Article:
Aldi Chateubriand

Aldi also revealed plans to sell a fresh chateaubriand - “traditionally the most expensive cut of beef”

It’s already the UK’s second-biggest supermarket for steaks. Now Aldi is raising the bar still further, with a move to increase the dry-ageing process for its Specially Selected Aberdeen Angus steaks from 30 days to 36.

Aldi has staked its reputation on its steaks as a signal to consumers of its outstanding value and quality. Its Specially Selected range, comprising a fillet, ribeye, sirloin and rump, accounts for 25% of the half a million steaks it sells every week, it claims, and it’s also featured limited edition wagyu beef steaks, whole chateaubriand and tomahawk steaks at significant discounts.

As a result the volume and value of pre-packed fresh beef frying and grilling steaks Aldi now sells [Kantar Worldpanel 12 w/e 15 July 2018] is second only to Tesco, at over 14%, despite a far lower share (7.5%) of the overall grocery market than rivals Sainsbury’s (15.6%) or Asda (15.1%) - though this figure excludes sales from meat counters.

With six extra days of dry-ageing on its premium tier ribeye, sirloin and rump steaks, it means Aldi’s steaks are matured for longer than any other UK supermarket.

“We’re going to be raising the bar that little bit higher,” said Aldi meat buyer Glen Duncanson. “The only exception is the fillet [because] when we’ve sampled it, it gets a little too gamey.”

The steaks, available from September, will also take Aldi past high-end steakhouse chains like Hawksmoor, which matures its steak for 35 days and charges up to £120 per kg for a fillet steak.

The process of dry-ageing means steaks lose weight but improve in “flavour and tenderness” as collagen is broken down, delivering a sweeter and more buttery taste. So the move - still at a huge discount - will heap more pressure on foodie favourites like Marks & Spencer (which also uses Aldi’s premium steak supplier Scotbeef) and Waitrose (which the discounter overtook in terms of market share in February), as well as big four rivals.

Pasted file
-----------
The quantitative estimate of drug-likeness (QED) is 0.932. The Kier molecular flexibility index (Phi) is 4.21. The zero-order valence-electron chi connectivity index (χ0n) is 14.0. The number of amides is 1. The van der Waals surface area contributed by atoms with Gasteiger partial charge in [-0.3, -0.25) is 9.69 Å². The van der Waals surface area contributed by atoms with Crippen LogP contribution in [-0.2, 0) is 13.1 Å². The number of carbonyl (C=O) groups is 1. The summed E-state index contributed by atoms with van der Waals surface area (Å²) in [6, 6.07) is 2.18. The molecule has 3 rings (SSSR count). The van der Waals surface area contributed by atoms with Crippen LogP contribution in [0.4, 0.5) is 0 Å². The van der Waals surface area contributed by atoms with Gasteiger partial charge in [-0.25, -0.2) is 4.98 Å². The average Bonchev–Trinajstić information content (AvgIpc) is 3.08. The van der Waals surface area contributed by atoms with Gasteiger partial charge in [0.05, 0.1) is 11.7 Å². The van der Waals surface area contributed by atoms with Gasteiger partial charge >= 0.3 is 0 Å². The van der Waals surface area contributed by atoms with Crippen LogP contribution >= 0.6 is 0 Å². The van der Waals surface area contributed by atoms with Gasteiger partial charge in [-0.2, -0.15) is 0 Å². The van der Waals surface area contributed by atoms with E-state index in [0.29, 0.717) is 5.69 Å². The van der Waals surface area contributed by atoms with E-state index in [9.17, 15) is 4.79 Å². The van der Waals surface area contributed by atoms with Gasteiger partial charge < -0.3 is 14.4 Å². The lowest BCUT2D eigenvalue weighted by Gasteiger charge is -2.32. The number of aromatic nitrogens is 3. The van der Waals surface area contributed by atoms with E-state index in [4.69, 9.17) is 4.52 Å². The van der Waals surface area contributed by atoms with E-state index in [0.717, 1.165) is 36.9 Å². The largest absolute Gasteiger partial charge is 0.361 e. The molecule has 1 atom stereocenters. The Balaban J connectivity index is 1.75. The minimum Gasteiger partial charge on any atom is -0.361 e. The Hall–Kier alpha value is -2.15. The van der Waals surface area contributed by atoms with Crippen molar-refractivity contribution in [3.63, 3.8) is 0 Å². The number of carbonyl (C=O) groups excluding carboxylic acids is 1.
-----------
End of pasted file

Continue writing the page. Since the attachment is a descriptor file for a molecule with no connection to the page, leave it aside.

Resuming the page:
Aldi’s range of Specially Selected steaks come in 37% cheaper than M&S despite sharing the same supplier. (Aldi also uses ABP.) M&S did not comment on Aldi’s plans.

Aldi also revealed plans to sell a fresh chateaubriand - traditionally the most expensive cut of beef” - this Christmas, to win an even greater share of sales (after 2017 saw seasonal sales crash through £10bn for the first time, up 15% year-on-year). The chateaubriand will be “benchmarked against M&S” but at the “usual discount” to the market.

“It’s a really exciting development,” said Aldi UK CEO Giles Hurley. “We sold a chateaubriand in the freezer last Christmas [for £10] and the success of that has propelled us to go fresh.”

In a further move, Aldi is currently working on its steak packaging, with plans to move from the black plastic film to a grey film - at zero cost - so the plastic can be recycled. It’s one of a number of “quick wins” that Hurley believes Aldi can achieve to tackle the plastics conundrum thanks to its “limited sku range” and “the fact that 90% of what we sell is exclusive label, so we’re not dependent on multinational brands.”

Aldi is also keeping an eye on developing trends including plant-based and lab-grown meat.

“The market is going to develop further, really quite quickly, so when we launch a product we want to make sure it’s the right one,” said Duncanson. “It’s one of those where a lot of people test the water a little bit, and we’re happy to let them do that.

He added that lab-grown burgers are “probably a couple of years away commercially from hitting the shelves. The first time I tasted one it was £5,000 per/kg. It’s come down since but it’s still pretty expensive. The other issue with lab-grown meat is making it look natural. They all look the same.”

Hurley said he believed the moves reflected how much “our business has changed. If you look at our range we are far more focused on consumer insight and development.

“What’s happening in the restaurants is reflected far more quickly in what we sell here. For example: our halloumi chips. We got our inspiration from Nando’s and demand is outstripping supply, which is a nice problem to have. We launched in double-quick time but were held back by a shortage of halloumi.”